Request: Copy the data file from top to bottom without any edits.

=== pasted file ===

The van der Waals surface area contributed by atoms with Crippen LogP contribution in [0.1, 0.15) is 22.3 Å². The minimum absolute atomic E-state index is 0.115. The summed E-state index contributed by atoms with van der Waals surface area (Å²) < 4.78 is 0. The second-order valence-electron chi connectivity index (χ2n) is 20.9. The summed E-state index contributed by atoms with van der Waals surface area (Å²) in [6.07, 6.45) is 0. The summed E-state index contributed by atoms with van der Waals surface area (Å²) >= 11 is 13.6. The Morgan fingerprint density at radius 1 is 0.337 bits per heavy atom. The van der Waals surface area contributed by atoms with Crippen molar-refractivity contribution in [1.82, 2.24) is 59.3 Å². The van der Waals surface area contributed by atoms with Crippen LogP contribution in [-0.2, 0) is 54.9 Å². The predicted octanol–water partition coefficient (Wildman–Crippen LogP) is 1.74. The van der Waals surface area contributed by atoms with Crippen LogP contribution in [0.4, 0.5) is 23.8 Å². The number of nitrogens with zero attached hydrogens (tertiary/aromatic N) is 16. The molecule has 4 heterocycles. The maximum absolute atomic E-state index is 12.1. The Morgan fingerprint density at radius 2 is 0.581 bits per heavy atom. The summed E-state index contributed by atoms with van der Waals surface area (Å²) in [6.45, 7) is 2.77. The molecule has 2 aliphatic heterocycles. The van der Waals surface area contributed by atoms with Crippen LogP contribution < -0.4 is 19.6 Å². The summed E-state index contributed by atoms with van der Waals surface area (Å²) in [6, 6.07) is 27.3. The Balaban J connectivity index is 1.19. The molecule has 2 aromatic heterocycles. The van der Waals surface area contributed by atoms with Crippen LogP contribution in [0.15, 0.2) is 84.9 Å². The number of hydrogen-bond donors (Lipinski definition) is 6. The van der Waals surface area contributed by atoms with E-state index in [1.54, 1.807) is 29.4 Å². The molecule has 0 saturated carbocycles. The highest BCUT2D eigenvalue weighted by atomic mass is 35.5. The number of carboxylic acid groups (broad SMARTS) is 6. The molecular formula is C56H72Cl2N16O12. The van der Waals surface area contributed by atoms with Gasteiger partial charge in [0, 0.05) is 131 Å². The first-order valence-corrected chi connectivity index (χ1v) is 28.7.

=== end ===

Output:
The van der Waals surface area contributed by atoms with Crippen LogP contribution in [0.1, 0.15) is 22.3 Å². The minimum absolute atomic E-state index is 0.115. The summed E-state index contributed by atoms with van der Waals surface area (Å²) < 4.78 is 0. The second-order valence-electron chi connectivity index (χ2n) is 20.9. The summed E-state index contributed by atoms with van der Waals surface area (Å²) in [6.07, 6.45) is 0. The summed E-state index contributed by atoms with van der Waals surface area (Å²) >= 11 is 13.6. The Morgan fingerprint density at radius 1 is 0.337 bits per heavy atom. The van der Waals surface area contributed by atoms with Crippen molar-refractivity contribution in [1.82, 2.24) is 59.3 Å². The van der Waals surface area contributed by atoms with Crippen LogP contribution in [-0.2, 0) is 54.9 Å². The predicted octanol–water partition coefficient (Wildman–Crippen LogP) is 1.74. The van der Waals surface area contributed by atoms with Crippen LogP contribution in [0.4, 0.5) is 23.8 Å². The number of nitrogens with zero attached hydrogens (tertiary/aromatic N) is 16. The molecule has 4 heterocycles. The maximum absolute atomic E-state index is 12.1. The Morgan fingerprint density at radius 2 is 0.581 bits per heavy atom. The summed E-state index contributed by atoms with van der Waals surface area (Å²) in [6.45, 7) is 2.77. The molecule has 2 aliphatic heterocycles. The van der Waals surface area contributed by atoms with Crippen LogP contribution < -0.4 is 19.6 Å². The summed E-state index contributed by atoms with van der Waals surface area (Å²) in [6, 6.07) is 27.3. The Balaban J connectivity index is 1.19. The molecule has 2 aromatic heterocycles. The van der Waals surface area contributed by atoms with Crippen LogP contribution in [0.15, 0.2) is 84.9 Å². The number of hydrogen-bond donors (Lipinski definition) is 6. The van der Waals surface area contributed by atoms with E-state index in [1.54, 1.807) is 29.4 Å². The molecule has 0 saturated carbocycles. The highest BCUT2D eigenvalue weighted by atomic mass is 35.5. The number of carboxylic acid groups (broad SMARTS) is 6. The molecular formula is C56H72Cl2N16O12. The van der Waals surface area contributed by atoms with Gasteiger partial charge in [0, 0.05) is 131 Å². The first-order valence-corrected chi connectivity index (χ1v) is 28.7.